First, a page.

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Preparing for Common Law Admission Test (CLAT)? You need to know this

Know more about Common Law Admission Test and career options in law

Law Education. Wikimedia Commons

Know more about Common Law Admission Test and career options in law

Dr. Versha Vahin- a Legal career consultant and Faculty, NLSIU, Bangalore speaks to Vrushali Mahajan of Newsgram

Law has been one of the popular fields in education. Preparing for these exams is a tough job. If you plan to take law as a profession, you must keep these points in mind so that you know more about it from our exclusive interview with Dr. Versha Vahini.

Dr Versha Vahini, career consultant
Dr Versha Vahini, career consultant

Vrushali Mahajan (VM): The demand for the courses and profession of law has surged manifold of late? What do you think is the reason for that?

Dr. Versha Vahini (VV): It is one of highly paid professions in the US and  slowly catching up to its dignified place in India too. There was a time when people did not want to opt for law. It was taken up by those, who did not get admission in engineering or medicine. But today, the scenario is changed. Law courses are more in demand. This may be attributed to the newer avenues thrown opened by more commercialized and globalized world. Earlier the practice of law was confined to court rooms. But now it is spreading out of the court premises. Today everywhere law professionals are needed. Corporate too need lawyers to in their commercial and administrative activities. Organizations need lawyers to oversee their compliance with legal requirements. Even individuals need legal professional be it in family matters or taxation or property matters etc.

VM: Lawyers play an important role in the polity too? what is your opinion?

VV: Absolutely. If you look at the freedom struggle, lawyers not merely led mass freedom movements but also played constructive role in bringing about social and legal changes in the society. Be it Mahatama Gandhi, Dr. Ambedkar, Pt. Nehru or other important leaders, all were lawyers. They all have contributed significantly in the nation building.

Lady justice statue. Image source wikipedia
Lady justice statue. Image source Wikimedia

VM: What are the skills required to become a distinguished lawyer?

VV: To become a notable and distinguished legal professional, it is important to develop certain skills. These skills may not necessarily be innate or natural or god gifted. The skills required can be developed with education, training, practice, hard-work and perseverance.  One needs to develop critical and lateral thinking and eye for analysis. Most significantly, a lawyer must have is ethical quotient in order to earn esteem and reverence.

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High court of Karnataka. Image source: Wikimedia commons
High court of Karnataka. Image source: Wikimedia commons

VM: What about the legal education and law courses?

VV: The basic qualification to become a lawyer is to obtain LLB degree. Currently there are more than 1500 law institutes (which includes private and government colleges, departments in Universities and specialized law universities) offering LLB courses. LLB courses, which a student opts for must be recognized by Bar Council of India.  There are 3 years and 5 years law courses offered by law institutes. Five years course is done after 10+12 and three years course after bachelors in any stream. Currently there are 18 specialized Law Universities, commonly known as National Law Universities, of which 17 conduct common admission test under the aegis of CLAT to give admission in their universities. NLU, Delhi conducts its own admission test (All India Law Entrance Test, AILET).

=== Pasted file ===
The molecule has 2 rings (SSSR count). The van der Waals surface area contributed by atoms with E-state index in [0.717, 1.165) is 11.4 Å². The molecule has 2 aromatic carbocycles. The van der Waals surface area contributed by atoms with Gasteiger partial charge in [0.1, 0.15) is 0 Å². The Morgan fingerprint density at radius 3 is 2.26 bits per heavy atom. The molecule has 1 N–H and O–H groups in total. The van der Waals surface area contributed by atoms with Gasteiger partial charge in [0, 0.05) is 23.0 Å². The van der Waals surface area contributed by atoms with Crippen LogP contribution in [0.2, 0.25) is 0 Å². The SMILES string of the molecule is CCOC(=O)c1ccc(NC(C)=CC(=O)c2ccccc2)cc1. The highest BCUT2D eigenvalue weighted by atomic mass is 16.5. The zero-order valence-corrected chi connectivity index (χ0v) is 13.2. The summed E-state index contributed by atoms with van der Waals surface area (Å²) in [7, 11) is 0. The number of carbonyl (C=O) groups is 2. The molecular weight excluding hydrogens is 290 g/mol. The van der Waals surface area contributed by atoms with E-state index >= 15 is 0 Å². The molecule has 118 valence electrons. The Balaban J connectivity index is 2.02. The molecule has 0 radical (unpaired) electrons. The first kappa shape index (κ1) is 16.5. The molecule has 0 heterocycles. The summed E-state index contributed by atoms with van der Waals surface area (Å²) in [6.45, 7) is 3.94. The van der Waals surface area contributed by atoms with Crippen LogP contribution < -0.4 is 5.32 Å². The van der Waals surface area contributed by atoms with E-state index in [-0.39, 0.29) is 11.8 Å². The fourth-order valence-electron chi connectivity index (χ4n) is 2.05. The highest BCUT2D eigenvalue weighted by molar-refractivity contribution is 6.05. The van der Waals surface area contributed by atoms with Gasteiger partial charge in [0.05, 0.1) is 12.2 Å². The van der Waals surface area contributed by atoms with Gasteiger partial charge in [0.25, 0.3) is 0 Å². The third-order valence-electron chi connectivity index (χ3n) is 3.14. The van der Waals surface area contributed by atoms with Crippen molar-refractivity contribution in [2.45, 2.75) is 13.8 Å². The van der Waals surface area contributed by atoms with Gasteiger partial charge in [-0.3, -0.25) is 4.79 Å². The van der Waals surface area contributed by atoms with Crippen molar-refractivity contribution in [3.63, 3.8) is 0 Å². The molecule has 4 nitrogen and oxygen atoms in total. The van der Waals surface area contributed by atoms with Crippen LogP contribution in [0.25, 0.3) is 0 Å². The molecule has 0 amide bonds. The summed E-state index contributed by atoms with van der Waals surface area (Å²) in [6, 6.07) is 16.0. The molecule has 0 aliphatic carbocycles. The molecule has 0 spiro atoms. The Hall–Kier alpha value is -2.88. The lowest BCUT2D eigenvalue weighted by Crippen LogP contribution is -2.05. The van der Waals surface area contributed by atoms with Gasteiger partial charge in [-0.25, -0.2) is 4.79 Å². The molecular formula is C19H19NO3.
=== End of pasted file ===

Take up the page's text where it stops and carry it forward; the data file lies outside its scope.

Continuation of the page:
Image source Wikimedia
Image source:Wikimedia commons

VM: Are Law courses affordable to the general public?

VV: Higher education in general and Law courses in particular have become quite expensive and unaffordable for many.  Most of the National Law Universities are mandatorily residential. So, one has to spend more in these universities in comparison to other law colleges. One can find wide range of colleges offering LLB and LLM (Master of law) courses with their fees between 30K per annum to 150K excluding boarding and lodging. There is hardly any college which offers any grant or financial assistance for law courses. However some government colleges and universities have some financial aid schemes for Economically Weaker Sections (EWS). To the extent that education is mostly self-financed, one can say quality legal education is fast becoming non-affordable for the majority.

VM: What are the career options available after Law courses?

VV: There are quite a number of options available for law graduates. Apart from traditional solo court practice (litigation), one can opt to be an in-house counsel in companies and corporations (mostly non-litigating), join law firms (kind of organized form of law practice) in either litigation or consultancy or transaction based law practice. One can also opt for higher studies in order to go for teaching and research. There are in fact many legal education institutes where researchers, apart from teachers, are in demand.

-by Vrushali Mahajan. Vrushali is pursuing her graduation in Journalism and is an intern at NewsGram. Twitter @Vrushali Mahajan 

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Miles to go: Anushka Sharma on her journey “Full Interview”

Anushka Sharma
Miles to go: Anushka Sharma on her journey

New Delhi, Oct 5 : After stepping into Bollywood in 2008 with superstar Shah Rukh Khan-starrer “Rab Ne Bana Di Jodi” to producing films and now owning a clothing line, actress Anushka Sharma has been on a roll. She says she has more ambitions to fulfil and hopes to develop her business ventures with a vengeance.

Anushka ventured into film production in 2014 and earlier this month, she launched her clothing line Nush.

“I feel happy with what I have achieved so far, but I have miles to go and more ambitions. I hope to develop my entrepreneurial ventures further,” Anushka told IANS over email from Mumbai, when asked about her career graph.

She says she wants to continue entertaining her fans.

“I want to continue working in roles and films that entertain, engage and are viewed in posterity as creatively qualitative. I haven’t achieved it all, there’s more to do in the years to come,” added the actress, who had her first modelling assignment for designer Wendell Rodricks in 2007.